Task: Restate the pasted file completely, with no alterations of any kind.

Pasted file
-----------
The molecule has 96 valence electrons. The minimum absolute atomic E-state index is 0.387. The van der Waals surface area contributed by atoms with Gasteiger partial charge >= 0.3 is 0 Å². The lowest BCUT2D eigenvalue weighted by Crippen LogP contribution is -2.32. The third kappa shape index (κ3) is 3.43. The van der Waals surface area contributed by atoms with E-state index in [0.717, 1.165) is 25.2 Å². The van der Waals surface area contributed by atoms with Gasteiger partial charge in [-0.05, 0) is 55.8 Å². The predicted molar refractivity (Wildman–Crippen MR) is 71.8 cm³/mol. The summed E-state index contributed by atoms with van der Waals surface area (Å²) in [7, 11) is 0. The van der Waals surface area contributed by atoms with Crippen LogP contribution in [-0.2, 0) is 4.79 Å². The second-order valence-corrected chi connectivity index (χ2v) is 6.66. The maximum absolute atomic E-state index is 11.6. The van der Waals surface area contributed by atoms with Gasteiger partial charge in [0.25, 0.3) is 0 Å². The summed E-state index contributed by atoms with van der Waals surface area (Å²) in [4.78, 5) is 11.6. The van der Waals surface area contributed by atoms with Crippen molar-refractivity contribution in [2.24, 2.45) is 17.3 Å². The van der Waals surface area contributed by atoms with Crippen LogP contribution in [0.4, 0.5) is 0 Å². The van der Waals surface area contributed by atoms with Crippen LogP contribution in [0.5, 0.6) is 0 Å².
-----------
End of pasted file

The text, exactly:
The molecule has 96 valence electrons. The minimum absolute atomic E-state index is 0.387. The van der Waals surface area contributed by atoms with Gasteiger partial charge >= 0.3 is 0 Å². The lowest BCUT2D eigenvalue weighted by Crippen LogP contribution is -2.32. The third kappa shape index (κ3) is 3.43. The van der Waals surface area contributed by atoms with E-state index in [0.717, 1.165) is 25.2 Å². The van der Waals surface area contributed by atoms with Gasteiger partial charge in [-0.05, 0) is 55.8 Å². The predicted molar refractivity (Wildman–Crippen MR) is 71.8 cm³/mol. The summed E-state index contributed by atoms with van der Waals surface area (Å²) in [7, 11) is 0. The van der Waals surface area contributed by atoms with Crippen LogP contribution in [-0.2, 0) is 4.79 Å². The second-order valence-corrected chi connectivity index (χ2v) is 6.66. The maximum absolute atomic E-state index is 11.6. The van der Waals surface area contributed by atoms with Gasteiger partial charge in [0.25, 0.3) is 0 Å². The summed E-state index contributed by atoms with van der Waals surface area (Å²) in [4.78, 5) is 11.6. The van der Waals surface area contributed by atoms with Crippen molar-refractivity contribution in [2.24, 2.45) is 17.3 Å². The van der Waals surface area contributed by atoms with Crippen LogP contribution in [0.4, 0.5) is 0 Å². The van der Waals surface area contributed by atoms with Crippen LogP contribution in [0.5, 0.6) is 0 Å².